Monday, May 28, 2012

Memorial Day - Flash from the Past

He was small in stature, but scrappy. The first eight years of his life were spent in Nome, Alaska, which was still a pretty lawless place at the time, and he learned how to defend him self by street fighting. Finally his mother had had enough, she insisted on moving the family to California, where he could get more education.

He continued to streetfight, and in fact got arrested for brawling, but things changed when one of his teachers took him aside and taught him fight properly... Then fighting became discipline rather than an emotional outburst. The advice he would remember in years to follow: "You get mad when you fight, and if you lose your temper, you're going to get licked sooner or later because you let your emotions rule your body instead of your head." With this advice in mind, he also went on to win high school boxing championships in the bantam weight class.

As a teenager, this Flash from the Past also became increasingly interested in mechanics. He saved up his money, and built his first glider plane based on a design he found in Popular Mechanics. When he failed to get the glider airborne from a small hill, he convinced a friend to drag him from a car, but this resulted in the demise of his plane and he was dragged 100 feet before his friend could stop. This didn't stop him, of course, and he salvaged some parts from the wreckage to built a second plane.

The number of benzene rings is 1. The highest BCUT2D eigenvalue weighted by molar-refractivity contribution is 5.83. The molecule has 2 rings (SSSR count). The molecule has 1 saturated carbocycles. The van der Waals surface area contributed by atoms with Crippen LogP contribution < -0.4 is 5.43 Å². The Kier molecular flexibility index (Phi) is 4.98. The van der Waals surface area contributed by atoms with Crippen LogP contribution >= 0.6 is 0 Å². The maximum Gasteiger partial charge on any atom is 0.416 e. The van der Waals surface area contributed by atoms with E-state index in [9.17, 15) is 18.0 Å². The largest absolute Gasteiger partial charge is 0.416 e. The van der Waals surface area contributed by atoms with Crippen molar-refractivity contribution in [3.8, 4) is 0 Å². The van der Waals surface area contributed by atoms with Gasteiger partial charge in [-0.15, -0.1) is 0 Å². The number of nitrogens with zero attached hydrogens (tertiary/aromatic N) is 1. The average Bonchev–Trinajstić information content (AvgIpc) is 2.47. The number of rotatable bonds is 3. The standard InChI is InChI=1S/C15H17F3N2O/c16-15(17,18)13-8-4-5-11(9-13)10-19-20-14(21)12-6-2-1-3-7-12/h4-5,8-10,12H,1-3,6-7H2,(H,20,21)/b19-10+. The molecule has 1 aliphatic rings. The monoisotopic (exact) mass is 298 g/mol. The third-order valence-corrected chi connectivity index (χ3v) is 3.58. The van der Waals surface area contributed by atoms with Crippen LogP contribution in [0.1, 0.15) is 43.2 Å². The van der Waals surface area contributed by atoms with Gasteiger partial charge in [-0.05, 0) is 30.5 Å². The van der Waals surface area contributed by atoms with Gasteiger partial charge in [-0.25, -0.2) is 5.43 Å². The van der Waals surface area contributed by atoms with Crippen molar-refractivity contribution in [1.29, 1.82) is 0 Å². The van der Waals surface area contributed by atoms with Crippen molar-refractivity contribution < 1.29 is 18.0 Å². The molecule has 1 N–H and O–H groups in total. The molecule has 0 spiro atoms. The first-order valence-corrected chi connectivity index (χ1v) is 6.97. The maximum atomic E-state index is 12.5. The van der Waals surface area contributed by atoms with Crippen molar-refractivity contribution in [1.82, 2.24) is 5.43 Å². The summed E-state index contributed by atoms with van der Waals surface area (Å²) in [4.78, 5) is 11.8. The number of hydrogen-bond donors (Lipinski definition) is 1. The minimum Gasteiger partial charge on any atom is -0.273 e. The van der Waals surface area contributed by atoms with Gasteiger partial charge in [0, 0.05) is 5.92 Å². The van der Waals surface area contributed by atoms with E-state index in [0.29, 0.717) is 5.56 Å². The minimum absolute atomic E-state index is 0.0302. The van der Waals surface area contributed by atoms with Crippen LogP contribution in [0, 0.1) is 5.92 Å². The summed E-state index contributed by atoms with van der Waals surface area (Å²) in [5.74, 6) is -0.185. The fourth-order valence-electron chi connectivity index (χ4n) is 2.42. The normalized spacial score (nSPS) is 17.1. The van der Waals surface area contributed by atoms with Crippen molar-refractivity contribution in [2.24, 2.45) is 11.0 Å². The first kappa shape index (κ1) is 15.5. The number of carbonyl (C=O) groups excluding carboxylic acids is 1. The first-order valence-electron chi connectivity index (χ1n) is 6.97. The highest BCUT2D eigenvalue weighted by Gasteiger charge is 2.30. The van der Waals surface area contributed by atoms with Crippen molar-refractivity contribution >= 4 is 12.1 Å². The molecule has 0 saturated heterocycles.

In school, he admitted he "didn't have a fondness for academic classes but did have a liking for the shop courses working on gasoline engines and wood lathes."

Who was this? This was James ("Jimmy") Harold Doolittle, a scientist, aeronautics engineer (masters and doctorate from MIT) who greatly advanced flying technology, and General in the United States Army. He set a world speed record for flying and was the first pilot to fly completely "blind", using only instruments to guide a plane. He also lead a harrowing bombing raid over Tokyo (Thirty Seconds over Tokyo) that had an enormous emotional effect on War in the Pacific. He would be one the most decorated soldiers of WWII and a most worthy recipient of the Congressional Medal of Honor.



On this Memorial Day Weekend, we'd like to pause and remember all the brave men and women and their families who have helped make and keep this country strong. Thank you, all.


Jimmy Doolittle Reminiscences About World War II
Wings of Valor II- The Doolittle Tokyo Raid

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